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Staff Cuts To Blame For Poor Policing

4 November 2001

National says cuts to police recruitment earlier in the year are responsible for falling work standards in many police districts, and it is warning the Government against abandoning community policing.

"At last, the police hierarchy admits what we've been saying for months; frontline cops are under extreme pressure in many part of the country and the work is suffering," says National Police spokesman Tony Ryall.

"The Government cutting of recruitment earlier this year to save money has led to 240 fewer police officers today. Coupled with the numbers leaving the police, there's an estimated 350 frontline vacancies in police stations around the country.

"Naturally, that's putting huge pressure on the cops trying to hold it all together. We're hearing this from police all around the country. Mistakes are happening and work standards are falling.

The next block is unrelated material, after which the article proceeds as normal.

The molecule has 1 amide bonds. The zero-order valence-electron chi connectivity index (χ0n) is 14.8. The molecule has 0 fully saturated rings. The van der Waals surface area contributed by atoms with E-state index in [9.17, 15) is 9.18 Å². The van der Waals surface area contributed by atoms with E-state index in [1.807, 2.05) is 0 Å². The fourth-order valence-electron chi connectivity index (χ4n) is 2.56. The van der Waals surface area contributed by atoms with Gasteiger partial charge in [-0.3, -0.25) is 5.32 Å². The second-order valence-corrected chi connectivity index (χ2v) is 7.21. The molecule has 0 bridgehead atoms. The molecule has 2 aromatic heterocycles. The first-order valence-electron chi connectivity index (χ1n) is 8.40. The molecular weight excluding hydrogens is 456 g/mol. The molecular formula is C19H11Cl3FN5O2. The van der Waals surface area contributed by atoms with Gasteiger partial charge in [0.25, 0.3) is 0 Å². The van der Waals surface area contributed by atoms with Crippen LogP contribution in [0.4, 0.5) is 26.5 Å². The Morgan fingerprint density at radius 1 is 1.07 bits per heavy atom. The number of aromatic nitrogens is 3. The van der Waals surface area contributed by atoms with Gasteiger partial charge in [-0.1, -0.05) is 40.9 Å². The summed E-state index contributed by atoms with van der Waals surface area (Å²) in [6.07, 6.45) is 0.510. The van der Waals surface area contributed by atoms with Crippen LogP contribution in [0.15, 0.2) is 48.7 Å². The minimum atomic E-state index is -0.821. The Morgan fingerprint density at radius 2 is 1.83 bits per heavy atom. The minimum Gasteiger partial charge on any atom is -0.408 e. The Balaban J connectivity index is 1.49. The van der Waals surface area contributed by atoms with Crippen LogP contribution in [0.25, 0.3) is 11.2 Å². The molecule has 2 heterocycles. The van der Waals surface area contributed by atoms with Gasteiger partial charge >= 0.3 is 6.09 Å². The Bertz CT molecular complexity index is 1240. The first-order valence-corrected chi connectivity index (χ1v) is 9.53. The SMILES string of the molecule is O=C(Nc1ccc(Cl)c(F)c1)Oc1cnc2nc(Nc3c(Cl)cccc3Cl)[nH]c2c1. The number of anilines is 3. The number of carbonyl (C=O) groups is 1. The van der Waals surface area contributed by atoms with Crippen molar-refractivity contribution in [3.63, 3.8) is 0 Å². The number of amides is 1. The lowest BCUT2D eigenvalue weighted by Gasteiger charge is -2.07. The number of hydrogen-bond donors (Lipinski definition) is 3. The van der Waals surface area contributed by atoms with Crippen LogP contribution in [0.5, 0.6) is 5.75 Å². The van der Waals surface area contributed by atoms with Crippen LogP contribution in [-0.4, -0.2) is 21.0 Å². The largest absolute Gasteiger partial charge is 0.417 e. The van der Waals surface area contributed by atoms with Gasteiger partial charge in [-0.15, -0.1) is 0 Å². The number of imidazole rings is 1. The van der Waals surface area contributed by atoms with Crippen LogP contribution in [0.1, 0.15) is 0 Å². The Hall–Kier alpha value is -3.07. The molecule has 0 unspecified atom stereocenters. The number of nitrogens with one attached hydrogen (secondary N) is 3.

"In Auckland City, the situation is particularly bad with around 60 frontline vacancies - some 20 in the CIB. We understand more departures are expected from Auckland CIB in the next few months, mainly experienced officers.

"We welcome today's admission and recognition of the problems facing police, particularly in Auckland and the Bay of Plenty. We hope the Government will also face up to it.

"But we give clear warning to the Government - National will not tolerate the downgrading of community policing. Closing community police stations to save money is a short-sighted approach which will not help cut crime.

"International evidence shows removing a police presence from communities increases crime. If the Government goes down that road, policing will be a major issue this election" warned Mr Ryall.


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